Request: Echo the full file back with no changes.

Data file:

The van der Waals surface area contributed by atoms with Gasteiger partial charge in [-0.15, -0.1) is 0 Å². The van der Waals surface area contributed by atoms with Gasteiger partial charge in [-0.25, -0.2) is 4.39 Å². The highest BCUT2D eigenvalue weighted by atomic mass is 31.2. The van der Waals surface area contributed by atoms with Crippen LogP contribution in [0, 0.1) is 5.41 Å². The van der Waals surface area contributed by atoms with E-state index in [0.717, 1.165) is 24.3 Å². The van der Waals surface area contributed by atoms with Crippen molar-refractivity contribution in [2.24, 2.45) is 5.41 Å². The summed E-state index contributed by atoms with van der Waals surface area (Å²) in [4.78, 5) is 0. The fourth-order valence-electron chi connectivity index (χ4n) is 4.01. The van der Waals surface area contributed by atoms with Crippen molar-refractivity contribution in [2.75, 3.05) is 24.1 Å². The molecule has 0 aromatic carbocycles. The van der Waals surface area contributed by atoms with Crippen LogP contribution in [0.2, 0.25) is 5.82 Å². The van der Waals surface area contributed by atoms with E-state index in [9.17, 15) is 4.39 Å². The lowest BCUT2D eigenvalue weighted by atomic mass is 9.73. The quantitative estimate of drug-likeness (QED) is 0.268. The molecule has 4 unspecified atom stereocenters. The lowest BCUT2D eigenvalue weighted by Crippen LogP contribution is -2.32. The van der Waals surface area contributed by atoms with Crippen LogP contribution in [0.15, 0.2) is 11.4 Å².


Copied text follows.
The van der Waals surface area contributed by atoms with Gasteiger partial charge in [-0.15, -0.1) is 0 Å². The van der Waals surface area contributed by atoms with Gasteiger partial charge in [-0.25, -0.2) is 4.39 Å². The highest BCUT2D eigenvalue weighted by atomic mass is 31.2. The van der Waals surface area contributed by atoms with Crippen LogP contribution in [0, 0.1) is 5.41 Å². The van der Waals surface area contributed by atoms with E-state index in [0.717, 1.165) is 24.3 Å². The van der Waals surface area contributed by atoms with Crippen molar-refractivity contribution in [2.24, 2.45) is 5.41 Å². The summed E-state index contributed by atoms with van der Waals surface area (Å²) in [4.78, 5) is 0. The fourth-order valence-electron chi connectivity index (χ4n) is 4.01. The van der Waals surface area contributed by atoms with Crippen molar-refractivity contribution in [2.75, 3.05) is 24.1 Å². The molecule has 0 aromatic carbocycles. The van der Waals surface area contributed by atoms with Crippen LogP contribution in [0.2, 0.25) is 5.82 Å². The van der Waals surface area contributed by atoms with E-state index in [9.17, 15) is 4.39 Å². The lowest BCUT2D eigenvalue weighted by atomic mass is 9.73. The quantitative estimate of drug-likeness (QED) is 0.268. The molecule has 4 unspecified atom stereocenters. The lowest BCUT2D eigenvalue weighted by Crippen LogP contribution is -2.32. The van der Waals surface area contributed by atoms with Crippen LogP contribution in [0.15, 0.2) is 11.4 Å².